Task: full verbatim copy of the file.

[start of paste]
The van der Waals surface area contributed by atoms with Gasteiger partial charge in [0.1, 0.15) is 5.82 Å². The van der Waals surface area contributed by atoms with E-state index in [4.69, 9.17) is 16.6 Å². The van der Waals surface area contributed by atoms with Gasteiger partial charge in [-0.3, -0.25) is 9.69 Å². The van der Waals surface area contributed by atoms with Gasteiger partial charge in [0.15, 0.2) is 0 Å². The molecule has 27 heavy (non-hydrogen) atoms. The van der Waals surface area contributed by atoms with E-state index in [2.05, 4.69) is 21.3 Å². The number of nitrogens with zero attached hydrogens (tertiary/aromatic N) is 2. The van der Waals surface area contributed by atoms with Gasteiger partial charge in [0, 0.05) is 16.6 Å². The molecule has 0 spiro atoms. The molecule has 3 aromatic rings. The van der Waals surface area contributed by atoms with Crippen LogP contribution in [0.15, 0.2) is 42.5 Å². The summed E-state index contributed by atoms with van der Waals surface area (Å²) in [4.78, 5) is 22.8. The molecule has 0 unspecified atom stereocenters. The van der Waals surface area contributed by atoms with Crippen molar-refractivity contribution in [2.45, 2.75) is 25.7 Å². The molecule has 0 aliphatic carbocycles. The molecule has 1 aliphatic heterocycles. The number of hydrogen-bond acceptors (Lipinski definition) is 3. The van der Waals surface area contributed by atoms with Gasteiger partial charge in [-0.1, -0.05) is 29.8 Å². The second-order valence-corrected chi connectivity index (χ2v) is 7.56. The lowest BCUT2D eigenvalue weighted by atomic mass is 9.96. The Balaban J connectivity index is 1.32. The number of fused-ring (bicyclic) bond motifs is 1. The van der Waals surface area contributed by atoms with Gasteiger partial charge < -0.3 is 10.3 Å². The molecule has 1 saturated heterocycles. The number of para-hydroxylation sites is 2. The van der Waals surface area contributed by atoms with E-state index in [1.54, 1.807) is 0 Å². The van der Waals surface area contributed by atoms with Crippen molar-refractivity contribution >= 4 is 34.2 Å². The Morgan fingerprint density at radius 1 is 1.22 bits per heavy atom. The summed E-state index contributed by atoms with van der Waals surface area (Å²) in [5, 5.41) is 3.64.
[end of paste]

The van der Waals surface area contributed by atoms with Gasteiger partial charge in [0.1, 0.15) is 5.82 Å². The van der Waals surface area contributed by atoms with E-state index in [4.69, 9.17) is 16.6 Å². The van der Waals surface area contributed by atoms with Gasteiger partial charge in [-0.3, -0.25) is 9.69 Å². The van der Waals surface area contributed by atoms with Gasteiger partial charge in [0.15, 0.2) is 0 Å². The molecule has 27 heavy (non-hydrogen) atoms. The van der Waals surface area contributed by atoms with E-state index in [2.05, 4.69) is 21.3 Å². The number of nitrogens with zero attached hydrogens (tertiary/aromatic N) is 2. The van der Waals surface area contributed by atoms with Gasteiger partial charge in [0, 0.05) is 16.6 Å². The molecule has 0 spiro atoms. The molecule has 3 aromatic rings. The van der Waals surface area contributed by atoms with Crippen LogP contribution in [0.15, 0.2) is 42.5 Å². The summed E-state index contributed by atoms with van der Waals surface area (Å²) in [4.78, 5) is 22.8. The molecule has 0 unspecified atom stereocenters. The van der Waals surface area contributed by atoms with Crippen molar-refractivity contribution in [2.45, 2.75) is 25.7 Å². The molecule has 0 aliphatic carbocycles. The molecule has 1 aliphatic heterocycles. The number of hydrogen-bond acceptors (Lipinski definition) is 3. The van der Waals surface area contributed by atoms with Gasteiger partial charge in [-0.1, -0.05) is 29.8 Å². The second-order valence-corrected chi connectivity index (χ2v) is 7.56. The lowest BCUT2D eigenvalue weighted by atomic mass is 9.96. The Balaban J connectivity index is 1.32. The number of fused-ring (bicyclic) bond motifs is 1. The van der Waals surface area contributed by atoms with Gasteiger partial charge < -0.3 is 10.3 Å². The molecule has 1 saturated heterocycles. The number of para-hydroxylation sites is 2. The van der Waals surface area contributed by atoms with E-state index in [1.54, 1.807) is 0 Å². The van der Waals surface area contributed by atoms with Crippen molar-refractivity contribution >= 4 is 34.2 Å². The Morgan fingerprint density at radius 1 is 1.22 bits per heavy atom. The summed E-state index contributed by atoms with van der Waals surface area (Å²) in [5, 5.41) is 3.64.